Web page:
‘Women, by looking at Mary, find in her the secret of living their femininity with dignity and achieving their own true advancement. In the light of Mary, the church sees in the face of women the reflection of beauty which mirrors the loftiest sentiments of which the human heart is capable: the self-offering totality of love [cf group preference over individual needs]; the strength that is capable of bearing the greatest sorrows [cf submission to nature; spontaneous response to human experience]; limitless fidelity and tireless devotion to work [cf focus on the present moment, no view of the future]; the ability to combine penetrating intuition with words of support and encouragement [cf intuition + words = submission to nature, no control over life].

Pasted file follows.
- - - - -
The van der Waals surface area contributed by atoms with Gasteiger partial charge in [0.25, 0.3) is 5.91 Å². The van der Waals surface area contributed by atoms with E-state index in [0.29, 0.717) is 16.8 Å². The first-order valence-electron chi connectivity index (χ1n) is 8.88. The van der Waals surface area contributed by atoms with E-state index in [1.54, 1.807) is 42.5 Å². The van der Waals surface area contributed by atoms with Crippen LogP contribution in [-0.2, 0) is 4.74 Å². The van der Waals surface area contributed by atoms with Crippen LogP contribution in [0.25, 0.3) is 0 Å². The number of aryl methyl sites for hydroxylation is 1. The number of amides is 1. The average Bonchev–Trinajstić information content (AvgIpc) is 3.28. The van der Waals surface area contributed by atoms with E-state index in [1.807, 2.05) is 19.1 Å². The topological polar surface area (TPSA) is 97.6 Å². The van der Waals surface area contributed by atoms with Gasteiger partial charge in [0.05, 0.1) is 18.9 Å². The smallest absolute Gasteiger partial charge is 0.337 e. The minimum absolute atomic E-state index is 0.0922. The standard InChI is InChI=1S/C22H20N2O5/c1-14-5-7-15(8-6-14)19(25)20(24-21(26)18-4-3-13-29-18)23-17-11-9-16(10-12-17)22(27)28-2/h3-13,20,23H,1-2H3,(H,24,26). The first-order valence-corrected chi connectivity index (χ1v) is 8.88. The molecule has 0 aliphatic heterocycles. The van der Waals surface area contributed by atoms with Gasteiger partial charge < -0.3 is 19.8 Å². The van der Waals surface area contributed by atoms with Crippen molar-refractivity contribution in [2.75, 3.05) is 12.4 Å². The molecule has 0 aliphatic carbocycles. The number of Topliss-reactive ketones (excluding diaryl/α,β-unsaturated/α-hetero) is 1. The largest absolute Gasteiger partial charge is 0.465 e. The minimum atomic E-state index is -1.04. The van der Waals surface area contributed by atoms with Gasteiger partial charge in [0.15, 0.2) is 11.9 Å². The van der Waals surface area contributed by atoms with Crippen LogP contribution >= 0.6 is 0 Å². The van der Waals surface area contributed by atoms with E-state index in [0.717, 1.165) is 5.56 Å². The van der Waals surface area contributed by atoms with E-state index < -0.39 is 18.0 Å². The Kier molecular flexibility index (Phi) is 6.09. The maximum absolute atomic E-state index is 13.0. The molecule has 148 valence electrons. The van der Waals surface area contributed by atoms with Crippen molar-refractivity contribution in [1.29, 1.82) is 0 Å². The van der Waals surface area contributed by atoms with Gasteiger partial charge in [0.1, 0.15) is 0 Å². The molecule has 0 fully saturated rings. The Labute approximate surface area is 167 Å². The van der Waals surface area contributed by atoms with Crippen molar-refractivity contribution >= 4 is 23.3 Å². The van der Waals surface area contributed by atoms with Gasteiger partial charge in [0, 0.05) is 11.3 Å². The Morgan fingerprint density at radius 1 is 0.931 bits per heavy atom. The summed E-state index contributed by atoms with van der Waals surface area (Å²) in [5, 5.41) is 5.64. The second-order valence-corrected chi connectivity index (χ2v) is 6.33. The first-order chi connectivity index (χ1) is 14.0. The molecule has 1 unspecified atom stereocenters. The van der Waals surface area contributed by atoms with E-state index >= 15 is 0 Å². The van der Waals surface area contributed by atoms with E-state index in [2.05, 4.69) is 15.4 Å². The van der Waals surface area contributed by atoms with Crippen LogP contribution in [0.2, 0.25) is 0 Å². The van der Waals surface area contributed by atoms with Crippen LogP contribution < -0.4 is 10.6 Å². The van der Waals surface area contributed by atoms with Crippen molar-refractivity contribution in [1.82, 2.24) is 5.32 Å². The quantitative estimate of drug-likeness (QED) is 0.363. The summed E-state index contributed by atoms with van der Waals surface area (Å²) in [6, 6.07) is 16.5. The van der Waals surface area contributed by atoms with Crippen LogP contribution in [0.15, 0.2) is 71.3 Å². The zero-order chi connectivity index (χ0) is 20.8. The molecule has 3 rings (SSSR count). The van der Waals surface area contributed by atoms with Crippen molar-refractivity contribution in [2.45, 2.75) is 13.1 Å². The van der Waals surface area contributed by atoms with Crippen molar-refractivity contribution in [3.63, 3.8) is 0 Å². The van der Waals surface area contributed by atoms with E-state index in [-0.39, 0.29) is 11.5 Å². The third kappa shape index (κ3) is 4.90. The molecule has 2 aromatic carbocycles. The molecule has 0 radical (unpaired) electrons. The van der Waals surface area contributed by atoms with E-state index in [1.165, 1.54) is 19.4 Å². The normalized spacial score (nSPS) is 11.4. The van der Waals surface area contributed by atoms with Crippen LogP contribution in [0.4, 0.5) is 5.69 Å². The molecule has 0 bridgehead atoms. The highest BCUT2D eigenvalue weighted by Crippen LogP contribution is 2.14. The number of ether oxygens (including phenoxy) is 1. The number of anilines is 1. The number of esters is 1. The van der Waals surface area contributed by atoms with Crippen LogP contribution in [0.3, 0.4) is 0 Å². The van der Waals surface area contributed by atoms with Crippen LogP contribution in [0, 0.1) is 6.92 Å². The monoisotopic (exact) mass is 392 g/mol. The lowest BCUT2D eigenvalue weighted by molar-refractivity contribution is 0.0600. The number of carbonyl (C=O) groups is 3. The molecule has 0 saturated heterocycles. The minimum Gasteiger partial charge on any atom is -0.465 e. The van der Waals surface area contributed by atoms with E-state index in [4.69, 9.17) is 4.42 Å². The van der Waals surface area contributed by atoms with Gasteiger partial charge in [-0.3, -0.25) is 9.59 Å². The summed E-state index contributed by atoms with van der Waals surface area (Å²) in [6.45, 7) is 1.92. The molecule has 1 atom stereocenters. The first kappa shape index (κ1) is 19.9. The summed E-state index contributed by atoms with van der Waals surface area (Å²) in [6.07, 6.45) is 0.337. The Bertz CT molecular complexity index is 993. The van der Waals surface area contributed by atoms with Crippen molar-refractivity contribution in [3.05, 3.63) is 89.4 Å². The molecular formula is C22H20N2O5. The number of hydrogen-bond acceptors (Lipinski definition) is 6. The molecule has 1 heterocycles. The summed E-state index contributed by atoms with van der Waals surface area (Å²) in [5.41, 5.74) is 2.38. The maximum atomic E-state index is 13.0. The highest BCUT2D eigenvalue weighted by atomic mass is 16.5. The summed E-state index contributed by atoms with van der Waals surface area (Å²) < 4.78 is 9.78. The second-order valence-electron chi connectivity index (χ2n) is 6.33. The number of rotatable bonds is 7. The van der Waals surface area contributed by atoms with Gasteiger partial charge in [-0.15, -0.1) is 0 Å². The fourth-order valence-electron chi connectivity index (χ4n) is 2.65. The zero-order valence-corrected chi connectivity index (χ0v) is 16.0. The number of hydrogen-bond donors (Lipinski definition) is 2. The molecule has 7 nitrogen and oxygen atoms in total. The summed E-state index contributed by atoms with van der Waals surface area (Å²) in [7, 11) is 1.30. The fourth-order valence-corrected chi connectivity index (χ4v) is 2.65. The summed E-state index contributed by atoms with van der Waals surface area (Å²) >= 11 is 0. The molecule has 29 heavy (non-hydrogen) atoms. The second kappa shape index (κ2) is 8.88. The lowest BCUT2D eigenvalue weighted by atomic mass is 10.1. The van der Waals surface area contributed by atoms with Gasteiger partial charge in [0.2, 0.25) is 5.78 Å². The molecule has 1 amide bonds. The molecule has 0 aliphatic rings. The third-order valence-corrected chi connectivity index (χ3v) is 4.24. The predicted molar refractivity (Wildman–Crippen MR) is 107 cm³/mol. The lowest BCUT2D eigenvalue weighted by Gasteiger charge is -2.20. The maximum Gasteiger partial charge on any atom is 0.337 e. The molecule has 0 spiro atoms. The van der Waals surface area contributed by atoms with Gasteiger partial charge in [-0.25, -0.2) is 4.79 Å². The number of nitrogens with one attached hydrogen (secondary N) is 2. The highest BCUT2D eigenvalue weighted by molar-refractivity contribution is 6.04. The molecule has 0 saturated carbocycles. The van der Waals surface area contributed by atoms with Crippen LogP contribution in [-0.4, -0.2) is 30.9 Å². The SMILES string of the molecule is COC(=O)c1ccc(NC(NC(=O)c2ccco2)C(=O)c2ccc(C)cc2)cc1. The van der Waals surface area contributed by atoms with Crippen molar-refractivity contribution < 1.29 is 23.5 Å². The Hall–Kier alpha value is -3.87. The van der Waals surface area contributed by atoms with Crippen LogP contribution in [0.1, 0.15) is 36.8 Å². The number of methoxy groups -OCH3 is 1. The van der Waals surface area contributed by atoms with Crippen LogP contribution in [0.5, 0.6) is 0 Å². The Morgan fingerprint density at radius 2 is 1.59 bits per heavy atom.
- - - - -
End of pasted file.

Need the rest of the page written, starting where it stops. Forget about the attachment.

This captures and expresses the primary values held and exemplified by Mary the Mediterranean maiden, values that should be cherished and reflected in the behaviour of all Mediterranean women. The document proposes the values for all women to imitate: submitting personal desires to the needs and desires of the group, accepting without question or resistance the reversals of life, single-minded devotion to the present and so on.
The question raised by such exhortations and many others is: how can women from a culture other than a Mediterranean culture imitate these values? How can a culture whose primary values are doing, respect for individualism, and control over nature, relate to the values held and practised by Mary in her cultural world?